She knew there was this idea of wine being a civilized pursuit on par with appreciating art and poetry. “And I appreciated art and poetry, but did not appreciate wine. It really was for me this personal question of ‘What am I not seeing here? Taster's Guide to Verdejo Wine. Verdejo (“Vurr-day-ho”) is an uncommon, light-bodied white wine that grows almost exclusively in Spain.
The wine is an outstanding alternative to wines like Sauvignon Blanc and Pinot Grigio, with surprising changes in flavors coming with age. Find out more about Verdejo, where it grows, what it tastes like, and excellent food pairings. Chilean Cabernet: The Wines, Regions and More. The Chilean economy boomed in the 1990s.
The government was transitioning back to a democracy and this gave wineries greater opportunity to export to Europe and the United States. The wines created a stir internationally due to their great potential for quality and good value. Seizing the opportunity, larger US and French wineries rushed to set up operations in Chile, creating shiny new wineries and buying up vineyards. The land grab that happened during this time is what has shaped the most popular Chilean wines we drink today. Now Cabernet Sauvignon is the most planted grape in Chile and the country prides itself on its exceptional Bordeaux-style blends (aka Cabernet blends). Chile can essentially be split up into 3 major zones: North, Central, and South. The vineyards on the terraces and slopes along the Aconcagua produce the best wines. Aconcagua. 10 Cool Things to Know About Carménère Wine. Here are 10 drinking facts about Carménère wine that will help you get the most out of each sip.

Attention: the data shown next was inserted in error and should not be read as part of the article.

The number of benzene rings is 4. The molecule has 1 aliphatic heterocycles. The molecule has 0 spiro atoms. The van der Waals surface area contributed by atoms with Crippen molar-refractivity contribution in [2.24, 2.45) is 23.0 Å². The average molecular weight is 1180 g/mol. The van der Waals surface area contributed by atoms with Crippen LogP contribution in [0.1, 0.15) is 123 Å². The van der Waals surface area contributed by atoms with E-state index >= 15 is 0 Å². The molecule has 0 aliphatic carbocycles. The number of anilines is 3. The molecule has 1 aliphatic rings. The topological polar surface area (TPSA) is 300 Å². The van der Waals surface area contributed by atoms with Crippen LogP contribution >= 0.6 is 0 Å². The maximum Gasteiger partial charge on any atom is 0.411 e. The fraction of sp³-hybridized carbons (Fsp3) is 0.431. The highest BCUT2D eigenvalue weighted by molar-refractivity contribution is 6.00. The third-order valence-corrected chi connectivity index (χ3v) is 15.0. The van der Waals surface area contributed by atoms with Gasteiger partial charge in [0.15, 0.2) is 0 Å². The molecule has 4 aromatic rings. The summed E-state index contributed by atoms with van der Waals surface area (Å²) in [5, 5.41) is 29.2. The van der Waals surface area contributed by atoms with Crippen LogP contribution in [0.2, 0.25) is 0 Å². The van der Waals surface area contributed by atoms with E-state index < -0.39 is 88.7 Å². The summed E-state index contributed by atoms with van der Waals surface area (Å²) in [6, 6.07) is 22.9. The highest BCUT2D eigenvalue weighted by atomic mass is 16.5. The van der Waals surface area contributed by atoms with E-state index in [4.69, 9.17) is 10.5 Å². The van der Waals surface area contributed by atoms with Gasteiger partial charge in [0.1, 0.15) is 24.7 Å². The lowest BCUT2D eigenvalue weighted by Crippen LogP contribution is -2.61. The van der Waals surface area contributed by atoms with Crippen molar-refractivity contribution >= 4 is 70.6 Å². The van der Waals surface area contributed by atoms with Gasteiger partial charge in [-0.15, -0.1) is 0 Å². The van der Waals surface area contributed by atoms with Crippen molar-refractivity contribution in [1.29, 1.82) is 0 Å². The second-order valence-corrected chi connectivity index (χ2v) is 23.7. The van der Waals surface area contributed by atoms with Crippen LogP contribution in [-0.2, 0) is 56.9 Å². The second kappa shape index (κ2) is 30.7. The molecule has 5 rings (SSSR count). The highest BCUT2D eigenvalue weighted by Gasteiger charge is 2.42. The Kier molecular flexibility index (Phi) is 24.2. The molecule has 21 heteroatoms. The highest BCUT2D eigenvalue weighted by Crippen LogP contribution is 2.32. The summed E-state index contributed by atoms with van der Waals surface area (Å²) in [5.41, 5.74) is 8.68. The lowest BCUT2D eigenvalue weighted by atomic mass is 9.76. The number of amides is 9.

Mark your calendar! Carménère Day is on November 24th! Carménère will celebrate 20 years as an officially recognized variety in Chile in 2018. Featured Grape: Carménère. This month we’re taking a closer look at the red grape, Carménère.